Mobile App Development with Briefs [Video]

Mobile App Development with Briefs [Video]

Share these actual insights

Briefs for Mac, a new piece of software from MartianCraft, will help you with your mobile app development activities. Briefs for Mac helps you design mockups and interactive prototypes for iOS devices and is now available in the App Store, and I have had a chance to test it for actualinsights*.

In the past, when working on mobile app developments projects, I have had the pleasure to work with other populair tools that support mobile app development such as Axure, Balsamiq and Omnigraffle. Of course, there are some powerful online alternatives such as, but personally I have always found myself in situations where an internet connection wasn’t always available.

Briefs for Mac, I’m not the first

I am definitely the first to post a review of Briefs for Mac on the web. Federico Viticci over at MacStories actually published one of the first, and without a doubt the most extensive review of Briefs for Mac. Now, I could have spent my time trying to out-do a fellow blogger, but in a nutshell, I won’t.

Mobile App Development with Briefs

Briefs Live Environment

In short, Briefs is an all-in-one iOS mobile app development tool for Mac that allows you to easily create mockups and interactive prototypes for the iPhone 4, iPhone 5, and iPad. It’s simple drag & drop interface lets you intuitively create your app environment, called ‘scenes’ by Briefs. You are able to link these scenes together using actions via Text, Buttons, or Hotspots. Any action can be assigned their own transition animation to give you that iOS feel.

A really nice element is the Simulation and Live testing functionality built in. Through Wifi and their free iOS app Briefcase, you can test your prototype on your iOS device at any time. If you are unable to, Briefs also offers a built-in iOS simulator allowing you to simulate your work on on an iPhone 4, iPhone 5, or iPad.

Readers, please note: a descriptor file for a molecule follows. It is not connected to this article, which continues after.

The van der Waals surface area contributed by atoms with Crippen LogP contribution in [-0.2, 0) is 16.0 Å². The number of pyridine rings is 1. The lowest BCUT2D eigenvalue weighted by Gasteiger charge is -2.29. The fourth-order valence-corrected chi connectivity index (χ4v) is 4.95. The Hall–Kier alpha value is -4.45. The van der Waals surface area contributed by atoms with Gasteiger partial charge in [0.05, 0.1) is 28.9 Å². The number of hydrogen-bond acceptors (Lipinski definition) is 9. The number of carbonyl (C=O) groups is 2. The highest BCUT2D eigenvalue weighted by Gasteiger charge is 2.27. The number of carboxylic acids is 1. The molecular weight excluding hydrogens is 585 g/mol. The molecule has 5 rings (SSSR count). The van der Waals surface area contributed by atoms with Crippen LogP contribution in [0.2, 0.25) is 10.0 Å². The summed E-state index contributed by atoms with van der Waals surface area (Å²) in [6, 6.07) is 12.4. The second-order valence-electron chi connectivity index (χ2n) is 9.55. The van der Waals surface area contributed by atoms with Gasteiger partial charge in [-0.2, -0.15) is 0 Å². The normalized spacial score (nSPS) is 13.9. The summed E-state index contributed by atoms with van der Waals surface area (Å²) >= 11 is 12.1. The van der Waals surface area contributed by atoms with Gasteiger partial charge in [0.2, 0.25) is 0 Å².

What I did find missing in most of the reviews, and even on the Briefs for Mac website, was an easy to understand, real life video walkthrough of the mobile app development tool. I took it upon myself to do this for you.

Mobile App Development: iOS Camera App

Since I am not working on any mobile app development projects at the moment, and due to family/work life time constraints, I made a simple mockup of the actual iOS Camera App in Briefs for Mac. I wanted to see if I could rebuild the app using Briefs, to get to grips with the tool and its features.

Here is the result… definitely not Oscar winning material, but I hope that it will give you a little ‘no-fluff’ idea of how Briefs for Mac works.


DISCLAIMER I tested the app Version 1.0.4 (49) on May 25th 2013.


  • excellent support
  • supports SD and Retina design
  • live display via iOS app Briefcase (iPhone & iPad)
  • total cost of ownership is lower compared to other tools
  • good UI library to get you started


  • no quick start documentation
  • still little buggy (bi-weekly updates still happening to get everything fixed)
  • no iCloud/Dropbox sharing
  • no scrolling, swiping, pinching, or zooming interactions


Mobile App Development with Briefs

Briefs Live Testing

Briefs for Mac in its current form (v1.0.4) is a great single-time-fee alternative for some of the more expensive alternatives out there, especially when you are mobile focused. Although tools like Axure, Omnigraffle, and offer other features, the total cost of ownership is a bit higher. The team behind Briefs for Mac, Martiancraft, is busy rolling out new features all the time.